Solvent-free and biocompatible multiphased organic–inorganic hybrid nanocomposites†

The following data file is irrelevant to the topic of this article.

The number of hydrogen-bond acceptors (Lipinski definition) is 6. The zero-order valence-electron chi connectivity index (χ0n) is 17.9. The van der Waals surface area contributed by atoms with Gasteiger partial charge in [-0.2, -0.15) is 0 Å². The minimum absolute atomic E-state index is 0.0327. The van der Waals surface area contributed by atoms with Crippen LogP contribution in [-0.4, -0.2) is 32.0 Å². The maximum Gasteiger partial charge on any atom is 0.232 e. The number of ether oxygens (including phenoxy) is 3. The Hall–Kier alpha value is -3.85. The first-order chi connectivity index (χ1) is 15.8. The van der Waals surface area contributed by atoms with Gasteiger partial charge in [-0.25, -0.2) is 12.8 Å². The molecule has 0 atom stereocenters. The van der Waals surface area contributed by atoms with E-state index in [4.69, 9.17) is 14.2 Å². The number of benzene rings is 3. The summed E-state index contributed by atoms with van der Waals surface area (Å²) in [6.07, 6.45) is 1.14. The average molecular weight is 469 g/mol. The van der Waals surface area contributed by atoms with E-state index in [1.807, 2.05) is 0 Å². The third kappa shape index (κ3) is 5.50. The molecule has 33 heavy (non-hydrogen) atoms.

Biocompatible chemically cross-linked organic–inorganic (O–I) hybrid nanocomposites were developed using a new atoxic, simple and fast, solvent-free pathway. Poly(ε-caprolactone) (PCL) and poly(ethylene glycol) (PEG), which are both biocompatible, were used as the organic moieties (at different PCL/PEG ratios), while in situ synthesized polysilsesquioxanes made up the inorganic moiety. The O–I hybrid nanocomposites’ molecular structures were characterized using solid-state 29Si NMR, TGA and ATR-IR. Results showed an unusually high condensation yield of approximately 90% and two distinct silsesquioxane structures. No traces of the remaining isocyanate groups were found. Advanced morphological characterization of the ternary O–I hybrids was performed using a combination of electron microscopy and X-ray scattering techniques such as SEM, TEM, ESI-TEM, WAXS and temperature-dependent SAXS. Results showed the occurrence of spherical nanoparticles, associated with polysilsesquioxane, and ordered network grains, associated with PCL and/or PEG chains cross-linked by silsesquioxane cages. As a consequence, a four-phased nanostructured morphology was proposed. In this model, PCL and PEG are undistinguishable, while polysilsesquioxane nanoparticles are uniformly distributed throughout a homogeneous cross-linked matrix, which shows gel-like behavior. Moreover, a mobile phase made up of unbound polymer chains occurs at the grain interface.